The cohort under study was enumerated completely. Follow-up data were collected until death or the time of migration from Rochester. Follow-up data were available for 100% at 30 days, 99% at 1 year, and 98% at 5 years after CI.
The Kaplan-Meier product-limit method was used to estimate rates of survival after first CI.16 The Cox proportional-hazards model17 was used to predict risk factors for mortality after first CI. Multivariate proportional-hazards regression analyses were performed to identify risk factors that contributed independently to mortality after CI. This was done by stepwise forward and backward variable-selection procedures involving the basic variables and their interactions.
Stroke incidence rates during this period and 1-year survival have been reported previously.3 From 1985 through 1989, there were 444 cases of first CI in Rochester. The average patient age was 75.3 years, and 41% were men.
Survival after first CI (Figure 1) was 92% at 1 week, 83% at 30 days, 77% at 6 months, 71% at 1 year, 46% at 5 years, and 28% at 10 years. After CI, patients had a higher mortality rate than the age- and sex-matched population. The majority of this excess mortality occurred within the first 3 months after CI. However, the mortality rate remained higher even among patients who survived 2 years after first CI (risk ratio, 1.25; P=0.009).
Among the 444 CI patients, 310 deaths were documented during 10 years of follow-up. Autopsy data were available for 19%, and cause of death was determined from review of comprehensive medical records in all other cases. Overall causes of death are presented in Figure 2, and their frequency in each of several intervals appears in Figure 3. During the entire period, the most common single cause of death after first CI was respiratory infection (pneumonia), and respiratory causes as a whole (including chest infections and chronic obstructive pulmonary disease) accounted for 25% of deaths. Cardiac causes (myocardial infarction, congestive heart failure, and fatal arrhythmias) accounted for 22% of deaths. Recurrent stroke accounted directly for only 9% of deaths. Pulmonary embolism was an uncommon cause of death after CI, accounting for <2% of deaths.
Half of the deaths that occurred during the first month after CI were attributed to direct effects of the initial CI (Fig. 3). These deaths were most commonly attributed generically to brain ischemia; transtentorial herniation was documented in only a small proportion of deaths (4%). Respiratory infections and cardiovascular causes (myocardial infarction, congestive heart failure, and arrhythmias) accounted for large proportions of the other deaths during the first month after CI. In patients who survived 30 days after a first CI, the cause of subsequent death was divided about equally between cardiac causes (28%) and respiratory causes (26%). Recurrent stroke remained a notable but minor cause of death.
Risk Factors for Mortality After First CI
Using a Cox proportional-hazards model, we examined potential predictors of mortality after CI. The risk factors included in the model and their relative risk (RR) values are listed in Table 2 (univariate analysis). Table 3 lists the independent risk factors identified by multivariate analysis.
Advancing age and history of myocardial infarction or atrial fibrillation were strongly associated with increased mortality after first CI. Severe CI (defined as a maximal Rankin disability score of 4 or 5) was also associated with higher mortality. Moderate CI severity, however, did not predict higher mortality than did mild CI.
Major medical complications during the 10 years after first CI were recorded carefully. Several neurologic and medical complications after CI were important predictors of mortality. In particular, significant predictors of mortality after first CI, independent of other risk factors including stroke severity, were recurrent stroke (RR, 2.31 [95% confidence interval, 1.74 to 3.06]); chest infection (RR, 4.88 [3.80 to 6.27]); myocardial infarction (RR, 2.80 [1.92 to 4.08]); congestive heart failure (RR, 2.11 [1.53 to 2.90]); new-onset seizures (RR, 1.81 [1.16 to 2.83]); and skin breakdown (RR, 2.56 [1.89 to 3.55]).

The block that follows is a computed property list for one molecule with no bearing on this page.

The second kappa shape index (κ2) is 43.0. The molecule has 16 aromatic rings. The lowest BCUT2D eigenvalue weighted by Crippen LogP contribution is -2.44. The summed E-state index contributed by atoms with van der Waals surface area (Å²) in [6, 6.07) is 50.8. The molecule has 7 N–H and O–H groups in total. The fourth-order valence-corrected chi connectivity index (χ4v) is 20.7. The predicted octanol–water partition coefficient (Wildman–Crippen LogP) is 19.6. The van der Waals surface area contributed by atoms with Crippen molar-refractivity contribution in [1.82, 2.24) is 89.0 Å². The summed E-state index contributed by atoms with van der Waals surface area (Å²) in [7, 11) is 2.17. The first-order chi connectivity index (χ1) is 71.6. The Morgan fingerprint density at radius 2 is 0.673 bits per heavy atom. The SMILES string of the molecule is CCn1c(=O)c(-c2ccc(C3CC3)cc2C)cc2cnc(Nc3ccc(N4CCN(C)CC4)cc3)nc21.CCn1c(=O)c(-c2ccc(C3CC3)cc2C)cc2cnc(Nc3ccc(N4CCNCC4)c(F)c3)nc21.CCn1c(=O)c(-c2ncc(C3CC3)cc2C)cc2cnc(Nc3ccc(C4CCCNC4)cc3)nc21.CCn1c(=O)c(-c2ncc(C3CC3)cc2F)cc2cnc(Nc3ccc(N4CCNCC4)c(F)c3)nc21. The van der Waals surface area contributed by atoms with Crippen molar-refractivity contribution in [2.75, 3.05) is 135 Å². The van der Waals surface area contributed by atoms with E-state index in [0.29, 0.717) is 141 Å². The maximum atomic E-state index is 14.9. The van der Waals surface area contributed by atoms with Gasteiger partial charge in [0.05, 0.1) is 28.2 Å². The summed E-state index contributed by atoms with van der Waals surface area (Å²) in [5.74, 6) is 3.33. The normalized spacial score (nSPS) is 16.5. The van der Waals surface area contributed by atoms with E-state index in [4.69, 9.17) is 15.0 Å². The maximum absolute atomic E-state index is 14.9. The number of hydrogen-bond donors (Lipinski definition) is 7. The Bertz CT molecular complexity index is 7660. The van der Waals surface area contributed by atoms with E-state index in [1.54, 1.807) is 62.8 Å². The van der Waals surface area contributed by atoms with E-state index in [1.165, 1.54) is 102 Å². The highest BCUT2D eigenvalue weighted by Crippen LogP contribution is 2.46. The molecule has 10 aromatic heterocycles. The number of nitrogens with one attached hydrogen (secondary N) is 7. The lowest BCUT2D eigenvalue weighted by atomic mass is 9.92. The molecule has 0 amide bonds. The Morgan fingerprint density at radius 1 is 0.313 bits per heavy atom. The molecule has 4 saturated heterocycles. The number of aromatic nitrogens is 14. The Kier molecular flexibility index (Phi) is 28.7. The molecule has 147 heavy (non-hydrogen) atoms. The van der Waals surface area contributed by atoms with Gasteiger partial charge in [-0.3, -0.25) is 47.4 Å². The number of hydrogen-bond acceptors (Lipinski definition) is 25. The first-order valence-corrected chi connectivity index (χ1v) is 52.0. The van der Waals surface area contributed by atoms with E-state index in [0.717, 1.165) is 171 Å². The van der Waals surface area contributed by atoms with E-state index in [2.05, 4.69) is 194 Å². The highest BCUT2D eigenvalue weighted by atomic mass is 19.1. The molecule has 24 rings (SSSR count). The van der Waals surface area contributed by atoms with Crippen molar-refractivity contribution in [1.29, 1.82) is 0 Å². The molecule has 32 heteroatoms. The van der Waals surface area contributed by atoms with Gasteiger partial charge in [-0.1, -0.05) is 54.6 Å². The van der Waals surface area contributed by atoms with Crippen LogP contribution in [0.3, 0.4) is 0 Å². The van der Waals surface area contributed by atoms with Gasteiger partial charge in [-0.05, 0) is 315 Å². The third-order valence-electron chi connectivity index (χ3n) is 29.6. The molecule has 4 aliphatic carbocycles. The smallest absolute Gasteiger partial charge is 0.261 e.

Acute anticoagulation therapy (with heparin or heparinoids) and aspirin use after first CI were associated with reduced mortality. This association was independent of CI subtype, CI severity, and other factors included in the model.
Stroke is a leading cause of death worldwide. After first CI, patients had higher mortality than did age- and sex-matched subjects without stroke. Most of the higher mortality was apparent in the first 3 months after CI. However, the mortality rate in CI survivors continued to exceed the mortality rate in matched subjects without stroke for several years after CI.
During the first 30 days after CI, deaths were primarily caused by neurologic complications of acute brain ischemia, although numerous early deaths were attributable to cardiac events and respiratory infections. In contrast to data from previous autopsy studies,9–11 pulmonary embolism was not a major cause of death in our cohort. Patients who survived the first month after CI continued to have a higher mortality rate than controls because of cardiac and pulmonary events rather than direct effects of the initial CI. Comparatively, recurrent stroke accounted for only a small proportion of deaths (<10%) during long-term follow-up.
In multivariate analysis, a history of cardiac disease and the occurrence of medical complications after CI (particularly respiratory infections and cardiac events) were as important as recurrent stroke in predicting mortality. Interventions to reduce the risk of aspiration and respiratory infections, as well as diagnosis and management of clinical and subclinical cardiac diseases in stroke patients, are probably as important as secondary stroke prevention in reducing mortality after CI.
After a first CI, more patients die of myocardial infarction than recurrent stroke. Although the mechanism of CI is often investigated in great detail, few physicians evaluate aggressively for the presence of coronary artery occlusive disease. Whether screening CI patients for occult ischemic heart disease would reduce poststroke mortality merits further investigation.
Likewise, early evaluation of swallowing function (even in patients without overt dysphagia) may prevent aspiration, pneumonia, and death. Our data complement previous findings that suggest dysphagia is an important independent risk factor for chest infection and death in stroke patients.18 These data should alert neurologists and others involved in the care of stroke patients. Although we must continue to intervene with aggressive prevention of secondary stroke, appropriate attention must be paid to evaluation and management of potentially fatal medical morbidities.
This study was supported by the National Institutes of Health and the Mayo Foundation.
- Received January 10, 2003.
- Revision received March 17, 2003.
- Accepted March 19, 2003.